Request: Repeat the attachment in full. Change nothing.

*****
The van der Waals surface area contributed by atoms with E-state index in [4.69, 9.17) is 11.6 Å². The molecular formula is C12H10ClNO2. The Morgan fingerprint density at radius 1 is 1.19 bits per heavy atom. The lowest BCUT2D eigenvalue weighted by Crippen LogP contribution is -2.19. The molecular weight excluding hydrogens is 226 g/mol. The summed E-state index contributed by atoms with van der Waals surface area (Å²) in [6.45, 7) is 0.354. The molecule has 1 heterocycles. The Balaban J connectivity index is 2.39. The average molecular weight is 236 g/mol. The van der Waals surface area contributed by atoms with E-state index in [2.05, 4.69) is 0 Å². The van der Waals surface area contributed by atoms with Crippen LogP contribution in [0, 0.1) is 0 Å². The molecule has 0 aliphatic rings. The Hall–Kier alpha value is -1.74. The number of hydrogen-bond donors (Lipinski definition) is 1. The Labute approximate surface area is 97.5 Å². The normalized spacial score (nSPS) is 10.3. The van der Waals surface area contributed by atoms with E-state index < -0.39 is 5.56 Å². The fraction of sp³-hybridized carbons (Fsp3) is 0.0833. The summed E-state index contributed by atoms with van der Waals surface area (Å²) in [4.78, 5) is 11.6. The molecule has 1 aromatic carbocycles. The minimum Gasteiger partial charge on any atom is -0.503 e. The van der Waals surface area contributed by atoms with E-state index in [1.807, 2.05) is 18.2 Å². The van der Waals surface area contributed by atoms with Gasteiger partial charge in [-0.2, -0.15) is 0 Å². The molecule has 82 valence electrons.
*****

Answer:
The van der Waals surface area contributed by atoms with E-state index in [4.69, 9.17) is 11.6 Å². The molecular formula is C12H10ClNO2. The Morgan fingerprint density at radius 1 is 1.19 bits per heavy atom. The lowest BCUT2D eigenvalue weighted by Crippen LogP contribution is -2.19. The molecular weight excluding hydrogens is 226 g/mol. The summed E-state index contributed by atoms with van der Waals surface area (Å²) in [6.45, 7) is 0.354. The molecule has 1 heterocycles. The Balaban J connectivity index is 2.39. The average molecular weight is 236 g/mol. The van der Waals surface area contributed by atoms with E-state index in [2.05, 4.69) is 0 Å². The van der Waals surface area contributed by atoms with Crippen LogP contribution in [0, 0.1) is 0 Å². The molecule has 0 aliphatic rings. The Hall–Kier alpha value is -1.74. The number of hydrogen-bond donors (Lipinski definition) is 1. The Labute approximate surface area is 97.5 Å². The normalized spacial score (nSPS) is 10.3. The van der Waals surface area contributed by atoms with E-state index < -0.39 is 5.56 Å². The fraction of sp³-hybridized carbons (Fsp3) is 0.0833. The summed E-state index contributed by atoms with van der Waals surface area (Å²) in [4.78, 5) is 11.6. The molecule has 1 aromatic carbocycles. The minimum Gasteiger partial charge on any atom is -0.503 e. The van der Waals surface area contributed by atoms with E-state index in [1.807, 2.05) is 18.2 Å². The van der Waals surface area contributed by atoms with Gasteiger partial charge in [-0.2, -0.15) is 0 Å². The molecule has 82 valence electrons.